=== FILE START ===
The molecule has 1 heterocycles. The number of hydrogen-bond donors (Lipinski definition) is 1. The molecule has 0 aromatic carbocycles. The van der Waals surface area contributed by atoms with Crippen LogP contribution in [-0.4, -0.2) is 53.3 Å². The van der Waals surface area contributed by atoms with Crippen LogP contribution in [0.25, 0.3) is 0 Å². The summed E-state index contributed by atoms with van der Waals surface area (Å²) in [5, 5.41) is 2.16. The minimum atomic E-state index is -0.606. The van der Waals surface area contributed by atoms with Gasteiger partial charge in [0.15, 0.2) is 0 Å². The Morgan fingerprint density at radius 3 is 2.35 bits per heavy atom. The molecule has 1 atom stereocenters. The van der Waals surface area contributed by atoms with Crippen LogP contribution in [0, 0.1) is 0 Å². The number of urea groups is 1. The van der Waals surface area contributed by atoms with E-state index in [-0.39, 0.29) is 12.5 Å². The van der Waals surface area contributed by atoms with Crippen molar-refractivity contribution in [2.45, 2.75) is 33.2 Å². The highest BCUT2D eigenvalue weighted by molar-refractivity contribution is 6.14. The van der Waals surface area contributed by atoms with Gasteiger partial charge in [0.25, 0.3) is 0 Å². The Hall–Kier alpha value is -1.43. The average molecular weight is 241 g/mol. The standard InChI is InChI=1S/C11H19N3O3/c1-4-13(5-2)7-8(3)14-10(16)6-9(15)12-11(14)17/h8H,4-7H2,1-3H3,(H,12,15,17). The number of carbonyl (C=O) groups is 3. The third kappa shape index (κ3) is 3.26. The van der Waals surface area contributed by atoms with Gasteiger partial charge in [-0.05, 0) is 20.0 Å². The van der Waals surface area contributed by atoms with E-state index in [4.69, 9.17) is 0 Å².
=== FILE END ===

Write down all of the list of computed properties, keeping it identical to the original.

The molecule has 1 heterocycles. The number of hydrogen-bond donors (Lipinski definition) is 1. The molecule has 0 aromatic carbocycles. The van der Waals surface area contributed by atoms with Crippen LogP contribution in [-0.4, -0.2) is 53.3 Å². The van der Waals surface area contributed by atoms with Crippen LogP contribution in [0.25, 0.3) is 0 Å². The summed E-state index contributed by atoms with van der Waals surface area (Å²) in [5, 5.41) is 2.16. The minimum atomic E-state index is -0.606. The van der Waals surface area contributed by atoms with Gasteiger partial charge in [0.15, 0.2) is 0 Å². The Morgan fingerprint density at radius 3 is 2.35 bits per heavy atom. The molecule has 1 atom stereocenters. The van der Waals surface area contributed by atoms with Crippen LogP contribution in [0, 0.1) is 0 Å². The number of urea groups is 1. The van der Waals surface area contributed by atoms with E-state index in [-0.39, 0.29) is 12.5 Å². The van der Waals surface area contributed by atoms with Crippen molar-refractivity contribution in [2.45, 2.75) is 33.2 Å². The highest BCUT2D eigenvalue weighted by molar-refractivity contribution is 6.14. The van der Waals surface area contributed by atoms with Gasteiger partial charge in [0.25, 0.3) is 0 Å². The Hall–Kier alpha value is -1.43. The average molecular weight is 241 g/mol. The standard InChI is InChI=1S/C11H19N3O3/c1-4-13(5-2)7-8(3)14-10(16)6-9(15)12-11(14)17/h8H,4-7H2,1-3H3,(H,12,15,17). The number of carbonyl (C=O) groups is 3. The third kappa shape index (κ3) is 3.26. The van der Waals surface area contributed by atoms with Gasteiger partial charge in [-0.05, 0) is 20.0 Å². The van der Waals surface area contributed by atoms with E-state index in [4.69, 9.17) is 0 Å².